Sep 25 17:10:54 232d026dd820 postfix/smtpd[179]: disconnect from unknown[] ehlo=1 mail=1 rcpt=1 data=1 quit=1 commands=5

RedinSkala has a good, detailed breakdown of a similar transaction (with some extra steps and a handover to local rather than virtual). The log follows the SMTP interaction described in the first post in this series which can be helpful to keep in mind. For my immediate purposes the following should suffice:

  • 1st line is the initial handshake (“HELO”)
  • 2nd line follows after the SMTP server has told Postfix that it has mail, who it’s from and who is the reipient (“MAIL FROM” and “RCPT TO”). The message has now been assigned a unique identifier (“6DD181427F6”) that follows it through the processing.
  • 3rd line tells me that the message has been received (in other words, “DATA”, contents, “.”, and “QUIT”) and it is now queued to be processed.
  • 4th line indicates that the mail has been handed over to the virtual daemon because the user has been identified as a virtual user.
  • Finally, the 5th and 6th lines indicate that the transaction is over: The message is removed from the queue and the connection to the SMTP server ends.

I will take a look later at the same scenario once I have implemented LMTP but – spoiler alert – all that will really change is that the 4th line will disappear, i.e. that the LMTP handover takes the place of the virtual daemon.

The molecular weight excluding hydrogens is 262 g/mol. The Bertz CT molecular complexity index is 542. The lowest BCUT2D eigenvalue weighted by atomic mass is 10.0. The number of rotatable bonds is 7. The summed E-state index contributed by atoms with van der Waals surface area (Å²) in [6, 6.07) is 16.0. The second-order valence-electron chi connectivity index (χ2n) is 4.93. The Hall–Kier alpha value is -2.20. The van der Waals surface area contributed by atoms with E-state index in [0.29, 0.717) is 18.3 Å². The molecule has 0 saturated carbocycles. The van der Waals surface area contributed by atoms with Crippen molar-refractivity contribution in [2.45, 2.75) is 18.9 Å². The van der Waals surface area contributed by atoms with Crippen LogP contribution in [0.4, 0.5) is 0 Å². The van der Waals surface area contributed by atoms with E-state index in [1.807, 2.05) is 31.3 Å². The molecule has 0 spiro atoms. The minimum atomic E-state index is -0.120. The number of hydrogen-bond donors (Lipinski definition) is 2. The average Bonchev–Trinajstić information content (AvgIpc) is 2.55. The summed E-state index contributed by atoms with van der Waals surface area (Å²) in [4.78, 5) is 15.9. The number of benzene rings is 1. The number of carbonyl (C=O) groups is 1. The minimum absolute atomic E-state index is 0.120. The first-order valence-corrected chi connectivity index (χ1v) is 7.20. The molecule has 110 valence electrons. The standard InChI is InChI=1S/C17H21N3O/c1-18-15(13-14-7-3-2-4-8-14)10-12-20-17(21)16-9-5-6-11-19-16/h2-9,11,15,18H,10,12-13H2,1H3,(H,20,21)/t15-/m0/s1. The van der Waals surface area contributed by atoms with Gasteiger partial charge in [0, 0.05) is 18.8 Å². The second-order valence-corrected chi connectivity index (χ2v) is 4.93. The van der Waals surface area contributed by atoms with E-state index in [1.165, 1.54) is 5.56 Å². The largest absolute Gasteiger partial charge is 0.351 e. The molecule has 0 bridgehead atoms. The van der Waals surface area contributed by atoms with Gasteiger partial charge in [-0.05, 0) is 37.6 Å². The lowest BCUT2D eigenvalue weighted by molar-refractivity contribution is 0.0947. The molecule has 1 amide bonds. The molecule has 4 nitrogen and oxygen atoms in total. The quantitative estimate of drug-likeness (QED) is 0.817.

Installing the Dovecot LMTP service

There may be some dedicated LMTP servers out there but my searches didn’t really reveal any major projects. Fortunately, Dovecot comes with an LMTP tag-on service. Depending on platform it may require a separate install. On Debian I had to do apt-get install dovecot-lmtpd. The install will plunk down an lmtpd.protocol file in/usr/share/dovecot/protocols.d/ which ensures that the service will be included as an option along with the standard Dovecot imap listeners, thanks to this line in the default dovecot.conf file.

# Enable installed protocols
!include_try /usr/share/dovecot/protocols.d/*.protocol

At least on Debian 10. YMMV.

Dovecot and Postfix LMTP configuration

Very little actually needs to change in my Dovecot setup. As mentioned previously the protocol is added automatically after install (with the default Debian doveot.conf at least) so all I need to do, is to add and configure the service. This is done similar to previous Dovecot services that I have started, like imap and imaps, in 10-master.conf.

service lmtp {
  user = vmail
  # Create inet listener only if you can't use the UNIX socket
  inet_listener lmtp {
    # Avoid making LMTP visible for the entire internet
    #address =
    port = 24

  #unix_listener lmtp {
    #mode = 0666